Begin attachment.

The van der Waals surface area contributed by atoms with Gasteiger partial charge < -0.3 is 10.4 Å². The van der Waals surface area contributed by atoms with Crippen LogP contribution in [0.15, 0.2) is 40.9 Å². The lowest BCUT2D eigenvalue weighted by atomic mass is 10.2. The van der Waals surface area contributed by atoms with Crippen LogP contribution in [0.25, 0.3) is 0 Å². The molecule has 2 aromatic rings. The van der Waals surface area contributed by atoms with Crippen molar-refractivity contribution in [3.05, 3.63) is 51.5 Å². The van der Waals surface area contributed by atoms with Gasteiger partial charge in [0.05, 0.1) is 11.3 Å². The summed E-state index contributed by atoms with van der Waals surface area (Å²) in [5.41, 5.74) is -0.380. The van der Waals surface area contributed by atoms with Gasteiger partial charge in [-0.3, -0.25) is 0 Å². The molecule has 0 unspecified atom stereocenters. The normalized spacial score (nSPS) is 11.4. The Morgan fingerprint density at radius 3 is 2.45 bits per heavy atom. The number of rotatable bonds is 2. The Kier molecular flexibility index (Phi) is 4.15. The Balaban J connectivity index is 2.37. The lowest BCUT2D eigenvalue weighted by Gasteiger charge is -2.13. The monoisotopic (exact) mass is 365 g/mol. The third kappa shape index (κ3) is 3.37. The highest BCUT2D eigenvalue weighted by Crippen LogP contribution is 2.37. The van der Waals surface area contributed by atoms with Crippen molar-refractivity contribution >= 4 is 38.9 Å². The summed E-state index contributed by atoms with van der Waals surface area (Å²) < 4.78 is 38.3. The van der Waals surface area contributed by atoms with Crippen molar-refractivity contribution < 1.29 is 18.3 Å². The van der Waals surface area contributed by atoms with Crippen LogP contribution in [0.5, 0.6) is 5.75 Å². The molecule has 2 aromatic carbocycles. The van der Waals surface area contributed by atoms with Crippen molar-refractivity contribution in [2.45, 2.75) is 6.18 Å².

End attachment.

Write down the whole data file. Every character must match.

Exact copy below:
The van der Waals surface area contributed by atoms with Gasteiger partial charge < -0.3 is 10.4 Å². The van der Waals surface area contributed by atoms with Crippen LogP contribution in [0.15, 0.2) is 40.9 Å². The lowest BCUT2D eigenvalue weighted by atomic mass is 10.2. The van der Waals surface area contributed by atoms with Crippen LogP contribution in [0.25, 0.3) is 0 Å². The molecule has 2 aromatic rings. The van der Waals surface area contributed by atoms with Crippen molar-refractivity contribution in [3.05, 3.63) is 51.5 Å². The van der Waals surface area contributed by atoms with Gasteiger partial charge in [0.05, 0.1) is 11.3 Å². The summed E-state index contributed by atoms with van der Waals surface area (Å²) in [5.41, 5.74) is -0.380. The van der Waals surface area contributed by atoms with Gasteiger partial charge in [-0.3, -0.25) is 0 Å². The molecule has 0 unspecified atom stereocenters. The normalized spacial score (nSPS) is 11.4. The Morgan fingerprint density at radius 3 is 2.45 bits per heavy atom. The number of rotatable bonds is 2. The Kier molecular flexibility index (Phi) is 4.15. The Balaban J connectivity index is 2.37. The lowest BCUT2D eigenvalue weighted by Gasteiger charge is -2.13. The monoisotopic (exact) mass is 365 g/mol. The third kappa shape index (κ3) is 3.37. The highest BCUT2D eigenvalue weighted by Crippen LogP contribution is 2.37. The van der Waals surface area contributed by atoms with Crippen molar-refractivity contribution >= 4 is 38.9 Å². The summed E-state index contributed by atoms with van der Waals surface area (Å²) < 4.78 is 38.3. The van der Waals surface area contributed by atoms with Crippen molar-refractivity contribution < 1.29 is 18.3 Å². The van der Waals surface area contributed by atoms with Crippen LogP contribution in [0.5, 0.6) is 5.75 Å². The molecule has 2 aromatic carbocycles. The van der Waals surface area contributed by atoms with Crippen molar-refractivity contribution in [2.45, 2.75) is 6.18 Å².